Cancer that is diagnosed at an early stage is more likely to be treated successfully. Around 70% of lung cancer patients will survive for a year if diagnosed at the earliest stage, compared to 14% for people diagnosed at the most advanced. The most common screening method for lung cancer is a CT scan, which have many disadvantages. They are expensive, giving access to only a fraction of patients at risk, and cannot detect lung cancer until it has progressed to the point where it is difficult to treat successfully. In addition, radiation from CT scan can be dangerous, even making people more susceptible to cancer.
The Boston-based startup Astraeus Technologies is developing an inexpensive, portable and accurate breath analysis device for lung cancer screening. Individuals with lung cancer breathe out a particular gas, and the device, based on a technology called CARD (Chemically Actuated Resonant Device), is customized to activate when exposed to that specific gas. Accompanying the device, called L-CARD, the startup also aim to develop a smartphone app that allow physicians to easily interpret the results within seconds.
It is anticipated that the cost of producing the L-CARD is minimal and the test itself is harmless, meaning significantly reducing screening barriers. More at-risk patient will have the opportunity to undergo screening and will not be put at further risk by doing so. With the minimal cost of the test, it could also be a solution for low-resource settings where access to lung cancer diagnostics are very limited.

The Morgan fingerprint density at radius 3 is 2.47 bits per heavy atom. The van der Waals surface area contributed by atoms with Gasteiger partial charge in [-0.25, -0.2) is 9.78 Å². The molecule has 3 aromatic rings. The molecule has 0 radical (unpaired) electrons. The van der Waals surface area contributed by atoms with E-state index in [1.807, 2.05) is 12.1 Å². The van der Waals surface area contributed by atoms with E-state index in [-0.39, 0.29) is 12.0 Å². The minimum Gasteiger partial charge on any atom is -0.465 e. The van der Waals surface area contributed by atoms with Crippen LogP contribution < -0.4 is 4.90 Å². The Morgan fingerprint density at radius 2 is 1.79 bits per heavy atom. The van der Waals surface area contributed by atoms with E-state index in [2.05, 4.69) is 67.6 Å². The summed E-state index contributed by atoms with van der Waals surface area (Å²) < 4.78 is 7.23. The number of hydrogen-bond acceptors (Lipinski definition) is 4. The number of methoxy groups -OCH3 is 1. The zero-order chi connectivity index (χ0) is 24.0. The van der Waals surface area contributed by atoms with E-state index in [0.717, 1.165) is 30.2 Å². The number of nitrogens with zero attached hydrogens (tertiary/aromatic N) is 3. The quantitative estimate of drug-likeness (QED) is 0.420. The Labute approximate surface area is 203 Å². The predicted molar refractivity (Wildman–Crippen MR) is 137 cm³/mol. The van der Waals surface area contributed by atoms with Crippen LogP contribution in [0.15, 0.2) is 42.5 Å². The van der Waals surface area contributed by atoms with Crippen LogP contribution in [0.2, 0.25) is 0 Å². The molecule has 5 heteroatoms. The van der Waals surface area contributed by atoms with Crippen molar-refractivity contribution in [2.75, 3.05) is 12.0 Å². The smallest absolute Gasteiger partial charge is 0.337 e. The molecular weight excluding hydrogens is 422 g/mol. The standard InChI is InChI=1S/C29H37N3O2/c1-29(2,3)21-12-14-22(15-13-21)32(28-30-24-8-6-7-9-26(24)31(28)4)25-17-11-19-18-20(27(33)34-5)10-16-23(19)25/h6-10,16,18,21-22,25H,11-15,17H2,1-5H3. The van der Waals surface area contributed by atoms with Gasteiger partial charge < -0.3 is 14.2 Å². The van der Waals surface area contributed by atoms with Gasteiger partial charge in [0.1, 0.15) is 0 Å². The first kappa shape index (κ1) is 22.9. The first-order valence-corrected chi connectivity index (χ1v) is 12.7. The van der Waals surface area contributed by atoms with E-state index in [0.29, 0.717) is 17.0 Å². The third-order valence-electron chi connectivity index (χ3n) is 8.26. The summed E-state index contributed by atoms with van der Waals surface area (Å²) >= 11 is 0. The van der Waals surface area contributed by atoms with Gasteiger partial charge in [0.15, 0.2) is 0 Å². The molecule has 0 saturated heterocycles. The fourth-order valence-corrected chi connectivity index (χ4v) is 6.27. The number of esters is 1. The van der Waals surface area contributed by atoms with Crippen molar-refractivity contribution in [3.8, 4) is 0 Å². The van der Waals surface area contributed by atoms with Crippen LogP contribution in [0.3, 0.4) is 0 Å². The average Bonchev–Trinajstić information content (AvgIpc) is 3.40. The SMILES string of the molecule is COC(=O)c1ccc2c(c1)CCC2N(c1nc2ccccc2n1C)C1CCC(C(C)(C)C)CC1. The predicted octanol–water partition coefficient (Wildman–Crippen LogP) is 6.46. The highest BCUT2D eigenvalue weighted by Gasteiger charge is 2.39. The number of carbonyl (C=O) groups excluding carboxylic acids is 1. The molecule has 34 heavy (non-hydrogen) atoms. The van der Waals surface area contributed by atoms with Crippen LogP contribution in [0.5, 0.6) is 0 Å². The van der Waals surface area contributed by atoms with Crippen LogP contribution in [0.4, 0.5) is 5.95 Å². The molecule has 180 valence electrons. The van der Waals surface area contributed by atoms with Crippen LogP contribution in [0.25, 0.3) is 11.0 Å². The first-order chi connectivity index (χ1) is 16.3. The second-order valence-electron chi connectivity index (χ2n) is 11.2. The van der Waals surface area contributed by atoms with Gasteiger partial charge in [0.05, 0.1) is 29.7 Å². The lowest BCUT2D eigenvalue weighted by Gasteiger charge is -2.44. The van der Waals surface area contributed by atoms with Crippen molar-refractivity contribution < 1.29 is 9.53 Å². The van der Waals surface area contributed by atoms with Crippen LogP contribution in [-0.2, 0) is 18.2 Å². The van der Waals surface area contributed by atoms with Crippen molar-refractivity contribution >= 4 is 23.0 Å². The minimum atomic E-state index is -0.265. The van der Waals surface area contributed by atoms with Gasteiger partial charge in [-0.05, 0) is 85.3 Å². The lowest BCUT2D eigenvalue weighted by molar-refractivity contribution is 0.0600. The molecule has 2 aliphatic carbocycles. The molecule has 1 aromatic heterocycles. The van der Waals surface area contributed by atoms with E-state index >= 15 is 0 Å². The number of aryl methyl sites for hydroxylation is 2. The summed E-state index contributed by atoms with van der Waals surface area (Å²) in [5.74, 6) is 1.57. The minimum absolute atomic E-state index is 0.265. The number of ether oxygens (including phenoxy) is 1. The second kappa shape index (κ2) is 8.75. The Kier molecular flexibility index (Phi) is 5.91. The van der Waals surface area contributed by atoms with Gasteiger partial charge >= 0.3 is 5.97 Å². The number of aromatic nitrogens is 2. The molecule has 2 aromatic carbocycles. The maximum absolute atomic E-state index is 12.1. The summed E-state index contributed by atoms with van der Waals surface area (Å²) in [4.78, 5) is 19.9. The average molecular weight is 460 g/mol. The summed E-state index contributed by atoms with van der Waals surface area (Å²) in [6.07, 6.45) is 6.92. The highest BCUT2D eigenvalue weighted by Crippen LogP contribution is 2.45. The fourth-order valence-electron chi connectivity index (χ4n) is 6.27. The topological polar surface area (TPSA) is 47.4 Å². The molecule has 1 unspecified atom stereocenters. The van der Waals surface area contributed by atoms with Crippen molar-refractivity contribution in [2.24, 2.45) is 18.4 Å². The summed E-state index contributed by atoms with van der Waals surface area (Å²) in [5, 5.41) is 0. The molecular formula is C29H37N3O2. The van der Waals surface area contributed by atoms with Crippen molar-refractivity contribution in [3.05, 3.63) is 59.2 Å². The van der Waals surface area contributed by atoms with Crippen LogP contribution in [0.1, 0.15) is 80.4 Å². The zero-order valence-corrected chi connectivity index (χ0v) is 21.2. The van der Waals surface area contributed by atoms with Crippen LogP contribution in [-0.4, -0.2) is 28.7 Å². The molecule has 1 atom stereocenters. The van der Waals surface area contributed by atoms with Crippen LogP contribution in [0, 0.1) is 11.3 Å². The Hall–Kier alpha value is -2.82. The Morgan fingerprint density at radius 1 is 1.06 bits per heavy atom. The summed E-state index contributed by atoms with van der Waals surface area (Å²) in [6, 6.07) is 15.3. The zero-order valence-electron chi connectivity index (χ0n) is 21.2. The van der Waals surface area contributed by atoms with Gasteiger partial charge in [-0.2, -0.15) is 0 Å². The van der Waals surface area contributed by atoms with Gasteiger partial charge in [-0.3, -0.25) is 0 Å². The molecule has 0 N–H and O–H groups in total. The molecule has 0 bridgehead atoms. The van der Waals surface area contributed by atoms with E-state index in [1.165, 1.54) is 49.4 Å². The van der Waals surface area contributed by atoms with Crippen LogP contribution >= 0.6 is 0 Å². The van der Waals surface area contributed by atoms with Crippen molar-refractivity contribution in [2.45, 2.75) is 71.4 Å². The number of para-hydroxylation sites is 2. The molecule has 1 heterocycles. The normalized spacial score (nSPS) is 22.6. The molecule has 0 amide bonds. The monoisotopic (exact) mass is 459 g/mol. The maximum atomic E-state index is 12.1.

The test could be performed in the primary care provider’s office during a routine checkup, and the instant results could significantly reduce anxiety associated with waiting times for results. Although different scans and tests are needed after the L-CARD to get further knowledge about the cancer, and set up a treatment strategy, the patient get a definitive answer if they have cancer or not. Most importantly, the innovative diagnostic test has the potential of detecting early stage lung cancer, significantly improving health outcomes and survival rates.
Astraeus Technologies is working on getting FDA approval to start clinical trials for the test, and the team is also looking to translate the technology to other cancers and diseases. Patients with breast, skin, colon and other cancers also emit a specific type of gas that could be easily detected. However, although having multiple tests for different cancers would make sense commercially, developing an all-in-one approach would be much more intuitive and patient-friendly.
The startup was founded in November 2015 by Joseph Azzarelli, a PhD student in the lab of Professor Tim Swager in the Chemistry Department at MIT, and Alex Blair, Jay Kumar and Fraham Lieberman from Harvard Medical School. Astraeus Technologies has won numerous prizes since it was founded a few months back, including the first prize and audience choice prize at the MIT $100K Accelerate, as well as the audience choice prize at the MIT Sloan Healthcare and BioinnovationsConference. They are also a semi-finalist at OneStart, the world’s largest accelerator for startups seeking to dramatically improve human health.